About 30 years ago I built a timer for a bathroom extractor fan that is controlled by a single rocker switch so it is the same as the light switches. This is the way it works. If you switch the switch on and then off for about a second it starts the timer. (For about 30 minutes.) If you want to turn the fan off before the end of the 30 minutes you switch the switch on and then off after about 5 seconds. If you just turn the switch on it just behaves like a normal switch so it stays on until the switch is switched off. This uses 4000 series CMOS ICs ( CD4060, CD4013 and CD4001) This does not use zero power when off. I consumes a few micro amps from a 12 volt supply. If I was doing this today I would use an ATtiny13a or a PIC12F1840 or similar. (8 pin devices.) I will have a look at the schematic and see if I can modify it to take zero power when off.

Les.
 

Thread Starter

BarryTron

Joined Nov 18, 2018
76
Hi Les,

No, this is not for school, this is more as a hobby and self learning. I am very comfortable with creating stuff using a micro controller or most stuff that are AC related, but I have a very weak knowledge about complex DC circuits. I have even purchased an old oscilloscope to help me visualize the DC.

The numbers that I provided are just for reference. The idea is that the the time can be adjusted if I understand the basic concept. From reading all the feedback it looks like I am way over my head and I will have to scale my ambition down a bit.

I was able to find a great video about push ON/OFF Latch . I have ordered some of the parts that I am missing (100K resister), I still have no idea how I will go about the timer part.
 

MisterBill2

Joined Jan 23, 2018
4,061
Not for 90 minutes. Ok in theory, but in practice the high capacitor and resistor values involved are problematic because of leakage currents.
I have seen systems using a 555 timer for quite long delays, the challenge has been finding capacitors with a low enough leakage current that they will work for timing. That is one simple choice. Another option is an oscillator/counter IC, such as the CD4060. A bot of binary decoding and it is all set for a number of time intervals.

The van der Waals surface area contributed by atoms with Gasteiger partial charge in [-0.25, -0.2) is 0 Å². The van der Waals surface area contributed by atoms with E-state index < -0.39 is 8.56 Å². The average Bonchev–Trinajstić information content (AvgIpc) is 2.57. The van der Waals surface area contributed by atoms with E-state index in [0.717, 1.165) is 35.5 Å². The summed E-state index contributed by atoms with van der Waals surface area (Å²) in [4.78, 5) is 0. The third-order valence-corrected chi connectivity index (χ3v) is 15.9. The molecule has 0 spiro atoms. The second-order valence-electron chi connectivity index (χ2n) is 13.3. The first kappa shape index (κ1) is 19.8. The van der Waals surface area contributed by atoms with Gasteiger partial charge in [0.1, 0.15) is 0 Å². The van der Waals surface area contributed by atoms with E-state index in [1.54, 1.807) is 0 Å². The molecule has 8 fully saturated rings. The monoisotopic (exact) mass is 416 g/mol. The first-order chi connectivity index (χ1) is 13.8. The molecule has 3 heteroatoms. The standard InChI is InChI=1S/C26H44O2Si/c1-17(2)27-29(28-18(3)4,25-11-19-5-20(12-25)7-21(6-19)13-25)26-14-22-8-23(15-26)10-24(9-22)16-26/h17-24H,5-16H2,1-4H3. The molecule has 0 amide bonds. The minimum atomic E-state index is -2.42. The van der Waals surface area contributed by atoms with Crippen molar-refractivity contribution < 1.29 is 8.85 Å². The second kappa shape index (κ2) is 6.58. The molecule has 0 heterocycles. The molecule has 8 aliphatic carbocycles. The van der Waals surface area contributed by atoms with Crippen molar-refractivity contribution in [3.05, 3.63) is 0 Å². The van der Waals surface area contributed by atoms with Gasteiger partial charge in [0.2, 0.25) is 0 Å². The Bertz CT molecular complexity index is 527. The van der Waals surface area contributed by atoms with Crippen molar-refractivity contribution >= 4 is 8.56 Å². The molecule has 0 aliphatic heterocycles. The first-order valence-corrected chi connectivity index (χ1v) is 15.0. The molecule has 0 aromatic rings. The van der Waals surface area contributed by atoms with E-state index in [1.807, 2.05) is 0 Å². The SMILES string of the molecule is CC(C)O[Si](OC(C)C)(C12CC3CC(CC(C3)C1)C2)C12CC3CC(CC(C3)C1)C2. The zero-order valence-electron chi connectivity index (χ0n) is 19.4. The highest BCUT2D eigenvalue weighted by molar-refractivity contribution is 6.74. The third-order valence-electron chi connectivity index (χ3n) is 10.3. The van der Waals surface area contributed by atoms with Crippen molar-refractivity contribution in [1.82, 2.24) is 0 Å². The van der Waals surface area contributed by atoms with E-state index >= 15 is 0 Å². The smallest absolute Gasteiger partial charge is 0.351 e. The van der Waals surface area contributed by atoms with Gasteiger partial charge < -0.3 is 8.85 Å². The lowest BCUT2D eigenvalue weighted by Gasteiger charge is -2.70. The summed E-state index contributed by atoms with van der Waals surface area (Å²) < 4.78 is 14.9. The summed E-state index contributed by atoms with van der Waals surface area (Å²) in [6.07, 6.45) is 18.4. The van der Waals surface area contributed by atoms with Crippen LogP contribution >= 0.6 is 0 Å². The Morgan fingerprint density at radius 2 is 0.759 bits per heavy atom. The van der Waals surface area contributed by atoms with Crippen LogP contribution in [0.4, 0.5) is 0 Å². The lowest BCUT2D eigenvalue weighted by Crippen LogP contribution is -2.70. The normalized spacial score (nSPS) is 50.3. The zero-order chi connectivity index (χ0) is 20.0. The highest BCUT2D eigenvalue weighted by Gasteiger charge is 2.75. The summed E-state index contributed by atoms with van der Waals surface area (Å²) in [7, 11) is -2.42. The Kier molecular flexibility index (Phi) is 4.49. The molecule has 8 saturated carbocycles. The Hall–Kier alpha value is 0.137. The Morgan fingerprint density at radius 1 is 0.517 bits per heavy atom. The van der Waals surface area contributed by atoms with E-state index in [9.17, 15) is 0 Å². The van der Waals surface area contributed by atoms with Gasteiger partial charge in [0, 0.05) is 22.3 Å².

Set and reset can be a simple RS flipflop, such as a 4013. And still much cheaper than one of those toy computer blocks, with no coding required.
 

LesJones

Joined Jan 8, 2017
2,362
Here is the start of an idea. It will take zero power from the 12 volt supply when off but if you require it to take zero power from the 110 volt supply that powers the 110 volt (I assume AC supply.) to 12 volt DC power supply then it becomes more complicated. This basic schematic does not cater for terminating the timing period.
300819.png
It is based round a 14 stage binary counter with the option of an oscillator to clock it. The timing will be arranged so the Q13 output goes high after 30 minutes. The Q14 output will go high after 60 minutes. selecting these outputs with a switch will give those two time values. After 90 minutes both Q13 and Q14 will be high. IC2A will give a low output for this condition. IC2B just acts as an inverter converting this low to a high. This connects to the third position of the delay select switch (90 minute position.) The output of the switch is inverted by IC2C so IC2C's output will be high until the end of delay condition. This holds Q1 on (Via D1) which drives the relay. S2 is a push button switch to start the timer.
When it is pressed its output is differentiated by C2 and R3 to give a short pulse which pulses Q1 on via D2. The contacts on the relay then supply power to the ICs. The pulse also resets all the flip flops in the 4060 In this condition the output of IC2C will be high holding Q1 on. At the end of the start pulse the reset condition is removed from the 4060 so it starts counting up. As the 30 minute stage is Q13 we need to clock the 4060 every 1800 divided by 2^13 (8192) = 0.2197 seconds. I have not yet calculated the values for C1, R1 & R2 to give this timing. You could use switch selection of the timing components instead of decoding the binary outputs of the counter. You could also use an external oscillator such as a CMOS 555.
Do you require it to take zero power from the 110 volts power supply in the off state ? Showing us how you have done this with the microcontroller version may give us ideas on how to do it with the above schematic.

Les.